Informing clients about staff changes

Q. As part of my company’s “resizing”, I’ve been notified that I have only two months left with the firm. In the meantime, I’m negotiating on behalf of my employer with a prospective client who is a friend of mine. I am sure my friend expects that if she gives us her business that she will be working with the people she knows in our workplace – most of whom have already been given notice. May I let my friend know that many of us are leaving imminently?

A. Let’s sort out the different relationships here: the firm’s relationship with the client, your relationship with the client, and your relationship with the firm.

Your employer is not acting unethically towards the client by not informing her that the company is being reorganized, as long as it will be able to meet its obligations and has not promised or implied that particular employees will be assigned to this contract.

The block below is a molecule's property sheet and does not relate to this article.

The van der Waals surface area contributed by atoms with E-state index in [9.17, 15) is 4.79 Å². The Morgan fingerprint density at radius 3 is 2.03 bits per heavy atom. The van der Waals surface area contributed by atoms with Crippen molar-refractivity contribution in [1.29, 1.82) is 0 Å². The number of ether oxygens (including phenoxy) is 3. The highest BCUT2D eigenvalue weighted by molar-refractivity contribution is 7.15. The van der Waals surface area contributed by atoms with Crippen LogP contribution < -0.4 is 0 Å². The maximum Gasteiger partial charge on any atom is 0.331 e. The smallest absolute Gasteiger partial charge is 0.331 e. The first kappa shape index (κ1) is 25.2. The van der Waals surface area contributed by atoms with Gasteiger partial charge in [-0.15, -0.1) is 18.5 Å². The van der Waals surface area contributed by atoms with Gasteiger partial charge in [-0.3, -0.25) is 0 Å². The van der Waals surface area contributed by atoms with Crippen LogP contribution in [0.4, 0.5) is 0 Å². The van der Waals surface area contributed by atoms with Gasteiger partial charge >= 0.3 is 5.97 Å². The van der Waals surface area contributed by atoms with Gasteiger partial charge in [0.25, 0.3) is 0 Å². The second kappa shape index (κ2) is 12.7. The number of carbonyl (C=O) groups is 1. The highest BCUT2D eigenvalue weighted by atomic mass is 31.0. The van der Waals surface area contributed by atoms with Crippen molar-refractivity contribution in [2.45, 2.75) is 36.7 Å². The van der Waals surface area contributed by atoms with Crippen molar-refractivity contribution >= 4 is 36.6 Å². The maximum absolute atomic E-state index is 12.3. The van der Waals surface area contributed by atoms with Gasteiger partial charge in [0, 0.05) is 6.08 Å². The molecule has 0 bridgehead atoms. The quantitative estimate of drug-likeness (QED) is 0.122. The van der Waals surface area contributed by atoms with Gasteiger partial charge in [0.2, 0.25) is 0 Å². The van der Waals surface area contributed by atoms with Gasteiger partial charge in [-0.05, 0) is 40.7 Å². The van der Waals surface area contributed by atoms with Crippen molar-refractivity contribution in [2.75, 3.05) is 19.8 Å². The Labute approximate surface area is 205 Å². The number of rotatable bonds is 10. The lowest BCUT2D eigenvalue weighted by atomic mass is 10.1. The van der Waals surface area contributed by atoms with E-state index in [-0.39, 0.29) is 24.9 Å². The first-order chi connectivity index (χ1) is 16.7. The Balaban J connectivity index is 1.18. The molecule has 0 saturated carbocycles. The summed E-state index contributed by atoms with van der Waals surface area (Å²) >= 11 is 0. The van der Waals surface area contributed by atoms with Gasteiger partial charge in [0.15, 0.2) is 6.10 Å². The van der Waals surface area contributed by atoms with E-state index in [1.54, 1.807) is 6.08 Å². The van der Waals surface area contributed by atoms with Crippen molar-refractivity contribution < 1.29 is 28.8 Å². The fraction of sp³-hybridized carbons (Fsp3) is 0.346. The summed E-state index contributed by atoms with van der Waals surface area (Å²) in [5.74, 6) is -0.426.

As long as you represent your employer, you should do so in a loyal way. This means that in your contacts with the client you don’t undermine the company’s interests. The moral giants of the Bible were exemplars of employee loyalty. Jacob pointed out to Laban’s daughters that “I worked for your father with all my might,” even though Laban was not exactly honest with him. (Genesis 31:6.) And when tempted by his employer’s wife, Josef first replied that this would be a sin against his employer, and only afterwards that it was a sin against God. (Genesis 39:8-9.)

However, by asking a terminated worker to negotiate with a personal friend on behalf of the company, your employer is putting you in an awkward position, to say the least. You should tell your boss that you feel uncomfortable representing the company in these conditions, and ask that somebody else negotiate with your friend. You can cite personal reasons (the fact that the client is a friend), professional reasons (you don’t want to damage your professional credibility), or merely the fact that you’re already halfway out the door.

It is true that when you inform your friend that someone else is going to negotiate with her, she may infer that something is amiss. But it’s not your responsibility to actively give the client the impression that you will remain at the company, and there is no reason for you to accept this assignment given the awkward situation it puts you in. Your boss will have to do the explaining.

Of course if you refuse to work on this contract you could lose your job…